Brazil’s central bank isn’t just worried about Brazil; it thinks the whole world is going down the drain

October 11, 2012
October 11, 2012
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Luiz Pereira warns we’re far from done with the global downturn.(Banco Central do Brasil)

Over on our Ideas channel, former El Salvadorean finance minister Manuel Hinds argues that the Brazilian central bank’s decision this evening to trim its benchmark lending rate to its lowest level ever is a misguided attempt to correct the country’s sharp economic slowdown. However, it’s not only Brazil’s economy that has the bank worried.

Markets had initially expected the bank to hold the so-called Selic rate at 7.5%—having already slashed it nine straight times before tonight. But that changed last week. Luiz Pereira, director of international affairs at the bank, in gloomy remarks to Sao Paulo’s BM&F stock exchange, argued that downturns in the US, EU and China would require a long and damaging deleveraging, far beyond what current measures called for—dragging out into what he warned could become a “post-bubble Japanese outcome” of extended stagnation.

In doing so, Pereira was taking the opposite position from the US Federal Reserve, which blames lingering unemployment (in the US at least) on weak demand for goods and services rather than on deeper structural problems. Tony Volpon, head of emerging market research for the Americas at Nomura Securities, noted this fact in an Oct. 5 note to investors. He concluded: “This, in our opinion, represents the most pessimistic evaluation of the current global situation by any major central bank.”

Brazilian policymakers have been at odds with the Fed for a while. US and EU easing policies, which have pumped money into the world’s financial systems, have had the effect of devaluing those regions’ currencies. That makes it harder for export-reliant emerging economies like Brazil’s to compete. Brazilian president Dilma Rousseff has dubbed this a “monetary tsunami.” Finance minister Guido Mantega last month accused rich-world central banks of launching a new “currency war.”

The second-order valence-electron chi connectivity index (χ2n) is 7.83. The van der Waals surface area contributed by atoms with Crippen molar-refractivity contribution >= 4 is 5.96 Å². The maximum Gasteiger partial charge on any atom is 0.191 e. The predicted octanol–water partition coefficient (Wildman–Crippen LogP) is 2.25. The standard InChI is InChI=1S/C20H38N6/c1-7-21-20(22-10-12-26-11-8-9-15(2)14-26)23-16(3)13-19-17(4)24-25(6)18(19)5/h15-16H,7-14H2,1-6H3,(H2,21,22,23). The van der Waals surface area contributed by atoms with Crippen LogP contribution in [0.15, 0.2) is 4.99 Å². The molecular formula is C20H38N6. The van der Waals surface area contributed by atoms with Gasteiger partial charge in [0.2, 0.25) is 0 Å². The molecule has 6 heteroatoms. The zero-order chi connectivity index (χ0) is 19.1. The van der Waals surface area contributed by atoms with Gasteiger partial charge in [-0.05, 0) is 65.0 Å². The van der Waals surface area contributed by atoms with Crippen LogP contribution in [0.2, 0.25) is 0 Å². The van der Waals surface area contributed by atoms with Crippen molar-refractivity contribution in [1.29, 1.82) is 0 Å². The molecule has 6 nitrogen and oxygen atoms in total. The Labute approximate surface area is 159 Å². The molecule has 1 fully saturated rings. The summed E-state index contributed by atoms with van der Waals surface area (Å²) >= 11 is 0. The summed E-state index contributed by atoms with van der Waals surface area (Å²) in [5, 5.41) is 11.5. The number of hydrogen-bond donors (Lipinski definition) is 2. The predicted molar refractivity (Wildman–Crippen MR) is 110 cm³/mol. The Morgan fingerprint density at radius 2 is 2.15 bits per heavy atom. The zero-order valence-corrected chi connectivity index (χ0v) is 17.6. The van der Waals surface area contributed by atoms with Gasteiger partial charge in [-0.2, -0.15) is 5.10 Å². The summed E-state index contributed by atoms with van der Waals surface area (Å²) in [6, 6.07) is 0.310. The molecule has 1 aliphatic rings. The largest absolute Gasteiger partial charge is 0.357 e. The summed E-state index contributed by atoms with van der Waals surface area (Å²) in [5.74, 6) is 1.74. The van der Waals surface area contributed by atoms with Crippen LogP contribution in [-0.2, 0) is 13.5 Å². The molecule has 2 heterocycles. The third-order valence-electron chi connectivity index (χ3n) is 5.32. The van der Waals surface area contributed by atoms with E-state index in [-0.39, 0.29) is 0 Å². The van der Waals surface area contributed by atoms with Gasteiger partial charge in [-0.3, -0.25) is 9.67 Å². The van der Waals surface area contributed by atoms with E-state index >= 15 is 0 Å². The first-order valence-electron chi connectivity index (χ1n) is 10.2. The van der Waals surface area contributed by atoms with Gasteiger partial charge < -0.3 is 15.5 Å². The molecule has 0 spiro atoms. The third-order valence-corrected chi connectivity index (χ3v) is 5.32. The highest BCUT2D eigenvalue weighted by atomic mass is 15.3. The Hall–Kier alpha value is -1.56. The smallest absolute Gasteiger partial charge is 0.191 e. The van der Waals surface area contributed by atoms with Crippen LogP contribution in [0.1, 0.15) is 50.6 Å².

The difference is that in theory, at least, Pereira is a central banker, not a politician, and what he says is based on an analysis of the global economy rather than on a desire to appeal to voters. And his argument—again, assuming no political motive—is not that monetary easing by rich countries is hurting Brazil, but that it will not get those countries out of their hole (which, in turn, would be bad for Brazil too, since it is tied to the world economy.)

In any case, though, the Selic rate is unlikely to go much lower for a while. The bank’s board was split 5-3 on the decision, and its policy statement signaled that it was worried about exacerbating inflation, which has inched up despite the dramatic plunge in economic growth (from 7.5% in 2010 to 0.49% in the second quarter of this year). If things continue as they are, it will be interesting to see what policies Rousseff—who has already sought to slow the downturn with billions of reais (a dollar is about two reais) in infrastructure spending and tax breaks—will come up with.

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